The widespread practice of allowing laboratory rats and mice to eat as much as they want may be affecting the outcome of experiments in which scientists use these "test-tubes-on-four-feet" to test new drugs and other substances for toxicity and other effects. That's the conclusion of a new analysis published in ACS' journal Chemical Research in Toxicology.
Laboratory mice and rats serve as stand-ins for people for research that cannot be done on humans. In the article, Gale Carey and Lisa Merrill point out that the millions of lab rodents used in laboratory studies each year have a nutritional status that is different from other test animals. While other test animals are fed meals, rodents have round-the-clock access to food. And eat they do, gaining more weight and more body fat than meal-fed rodents. The authors cite other research indicating that lab rodents with free access to food tend to develop abnormally high blood fat levels, high cholesterol, nerve and heart damage, cancer and other disorders.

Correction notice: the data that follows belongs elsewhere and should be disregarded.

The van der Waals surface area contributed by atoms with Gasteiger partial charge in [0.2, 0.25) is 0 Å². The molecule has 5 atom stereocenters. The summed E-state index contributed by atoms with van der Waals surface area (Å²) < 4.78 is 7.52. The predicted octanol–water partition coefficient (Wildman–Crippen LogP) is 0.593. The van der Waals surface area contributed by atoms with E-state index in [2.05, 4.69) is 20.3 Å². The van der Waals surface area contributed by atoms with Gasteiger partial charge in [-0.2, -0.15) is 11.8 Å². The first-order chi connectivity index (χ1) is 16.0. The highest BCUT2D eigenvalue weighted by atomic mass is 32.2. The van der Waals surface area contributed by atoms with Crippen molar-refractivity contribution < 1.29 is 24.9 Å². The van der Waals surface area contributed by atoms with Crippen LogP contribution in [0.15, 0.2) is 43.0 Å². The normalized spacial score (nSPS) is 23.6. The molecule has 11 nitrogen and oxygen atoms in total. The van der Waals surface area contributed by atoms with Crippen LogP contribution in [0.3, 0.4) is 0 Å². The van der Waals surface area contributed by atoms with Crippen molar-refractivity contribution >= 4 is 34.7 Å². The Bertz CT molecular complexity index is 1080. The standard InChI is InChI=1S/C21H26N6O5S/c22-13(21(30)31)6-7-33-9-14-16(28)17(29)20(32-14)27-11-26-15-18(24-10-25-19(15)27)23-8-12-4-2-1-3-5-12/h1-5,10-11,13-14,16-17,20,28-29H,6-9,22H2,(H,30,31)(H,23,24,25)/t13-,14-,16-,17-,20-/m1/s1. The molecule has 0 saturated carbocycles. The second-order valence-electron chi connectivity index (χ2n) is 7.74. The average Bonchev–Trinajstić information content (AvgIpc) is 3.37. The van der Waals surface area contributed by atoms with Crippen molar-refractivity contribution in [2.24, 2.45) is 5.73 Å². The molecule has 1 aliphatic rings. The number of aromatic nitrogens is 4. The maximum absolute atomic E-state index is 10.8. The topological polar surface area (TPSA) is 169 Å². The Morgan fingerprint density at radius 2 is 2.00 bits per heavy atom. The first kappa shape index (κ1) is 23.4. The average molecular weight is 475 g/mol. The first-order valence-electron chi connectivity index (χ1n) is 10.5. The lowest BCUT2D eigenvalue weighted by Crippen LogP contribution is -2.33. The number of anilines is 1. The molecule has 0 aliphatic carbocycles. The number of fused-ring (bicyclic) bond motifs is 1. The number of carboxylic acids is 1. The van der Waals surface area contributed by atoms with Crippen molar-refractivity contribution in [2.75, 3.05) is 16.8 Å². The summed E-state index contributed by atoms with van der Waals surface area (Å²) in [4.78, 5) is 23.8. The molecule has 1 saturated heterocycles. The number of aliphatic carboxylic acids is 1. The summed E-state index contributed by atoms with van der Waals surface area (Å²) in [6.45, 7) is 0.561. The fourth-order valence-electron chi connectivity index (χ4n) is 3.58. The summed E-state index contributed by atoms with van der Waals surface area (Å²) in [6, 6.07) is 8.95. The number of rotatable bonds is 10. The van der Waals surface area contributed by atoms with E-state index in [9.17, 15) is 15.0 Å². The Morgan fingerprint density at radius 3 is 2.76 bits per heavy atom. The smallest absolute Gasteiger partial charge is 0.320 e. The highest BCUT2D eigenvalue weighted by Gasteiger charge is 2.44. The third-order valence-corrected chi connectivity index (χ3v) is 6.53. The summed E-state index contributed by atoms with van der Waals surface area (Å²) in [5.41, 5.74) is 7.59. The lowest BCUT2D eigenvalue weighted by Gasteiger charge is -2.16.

Their analysis of 54 studies concluded that having free access to food is likely to affect the results of tests for the toxicity and cancer-causing effects of new drugs and other substances in rodents, and could be the reason why such studies have been varying so much in recent years. "Therefore, it is crucial that feeding regimen be carefully considered in designing toxicology experiments," say the authors.
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